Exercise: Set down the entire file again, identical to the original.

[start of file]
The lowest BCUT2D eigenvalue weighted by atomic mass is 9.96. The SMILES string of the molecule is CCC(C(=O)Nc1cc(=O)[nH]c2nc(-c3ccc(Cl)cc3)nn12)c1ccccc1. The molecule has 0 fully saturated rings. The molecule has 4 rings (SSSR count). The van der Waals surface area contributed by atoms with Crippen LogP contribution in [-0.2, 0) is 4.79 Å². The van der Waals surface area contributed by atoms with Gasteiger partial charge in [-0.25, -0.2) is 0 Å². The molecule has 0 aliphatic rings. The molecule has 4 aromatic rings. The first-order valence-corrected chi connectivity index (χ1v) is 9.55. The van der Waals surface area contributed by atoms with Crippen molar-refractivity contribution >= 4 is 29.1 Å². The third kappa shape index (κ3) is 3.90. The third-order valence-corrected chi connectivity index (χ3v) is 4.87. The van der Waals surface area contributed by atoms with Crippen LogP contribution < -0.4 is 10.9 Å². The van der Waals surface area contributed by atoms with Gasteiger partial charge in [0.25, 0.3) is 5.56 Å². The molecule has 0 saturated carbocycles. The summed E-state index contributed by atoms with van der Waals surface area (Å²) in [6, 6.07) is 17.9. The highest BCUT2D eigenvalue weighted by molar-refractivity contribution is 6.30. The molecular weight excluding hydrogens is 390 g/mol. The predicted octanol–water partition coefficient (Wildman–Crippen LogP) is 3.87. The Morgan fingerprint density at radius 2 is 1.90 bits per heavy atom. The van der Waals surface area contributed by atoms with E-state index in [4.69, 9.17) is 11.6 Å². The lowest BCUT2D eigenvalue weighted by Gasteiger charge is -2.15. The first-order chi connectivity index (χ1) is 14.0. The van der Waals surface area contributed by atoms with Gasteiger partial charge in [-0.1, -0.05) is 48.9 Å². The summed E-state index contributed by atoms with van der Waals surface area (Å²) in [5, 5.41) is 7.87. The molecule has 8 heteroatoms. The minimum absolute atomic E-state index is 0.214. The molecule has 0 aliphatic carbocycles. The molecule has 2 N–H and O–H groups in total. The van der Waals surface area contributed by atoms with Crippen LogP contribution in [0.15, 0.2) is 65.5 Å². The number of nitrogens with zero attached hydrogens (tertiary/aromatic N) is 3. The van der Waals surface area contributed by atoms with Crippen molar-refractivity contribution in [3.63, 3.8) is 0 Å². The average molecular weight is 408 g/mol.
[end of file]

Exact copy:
The lowest BCUT2D eigenvalue weighted by atomic mass is 9.96. The SMILES string of the molecule is CCC(C(=O)Nc1cc(=O)[nH]c2nc(-c3ccc(Cl)cc3)nn12)c1ccccc1. The molecule has 0 fully saturated rings. The molecule has 4 rings (SSSR count). The van der Waals surface area contributed by atoms with Crippen LogP contribution in [-0.2, 0) is 4.79 Å². The van der Waals surface area contributed by atoms with Gasteiger partial charge in [-0.25, -0.2) is 0 Å². The molecule has 0 aliphatic rings. The molecule has 4 aromatic rings. The first-order valence-corrected chi connectivity index (χ1v) is 9.55. The van der Waals surface area contributed by atoms with Crippen molar-refractivity contribution >= 4 is 29.1 Å². The third kappa shape index (κ3) is 3.90. The third-order valence-corrected chi connectivity index (χ3v) is 4.87. The van der Waals surface area contributed by atoms with Crippen LogP contribution < -0.4 is 10.9 Å². The van der Waals surface area contributed by atoms with Gasteiger partial charge in [0.25, 0.3) is 5.56 Å². The molecule has 0 saturated carbocycles. The summed E-state index contributed by atoms with van der Waals surface area (Å²) in [6, 6.07) is 17.9. The highest BCUT2D eigenvalue weighted by molar-refractivity contribution is 6.30. The molecular weight excluding hydrogens is 390 g/mol. The predicted octanol–water partition coefficient (Wildman–Crippen LogP) is 3.87. The Morgan fingerprint density at radius 2 is 1.90 bits per heavy atom. The van der Waals surface area contributed by atoms with E-state index in [4.69, 9.17) is 11.6 Å². The lowest BCUT2D eigenvalue weighted by Gasteiger charge is -2.15. The first-order chi connectivity index (χ1) is 14.0. The van der Waals surface area contributed by atoms with Gasteiger partial charge in [-0.1, -0.05) is 48.9 Å². The summed E-state index contributed by atoms with van der Waals surface area (Å²) in [5, 5.41) is 7.87. The molecule has 8 heteroatoms. The minimum absolute atomic E-state index is 0.214. The molecule has 0 aliphatic carbocycles. The molecule has 2 N–H and O–H groups in total. The van der Waals surface area contributed by atoms with Crippen LogP contribution in [0.15, 0.2) is 65.5 Å². The number of nitrogens with zero attached hydrogens (tertiary/aromatic N) is 3. The van der Waals surface area contributed by atoms with Crippen molar-refractivity contribution in [3.63, 3.8) is 0 Å². The average molecular weight is 408 g/mol.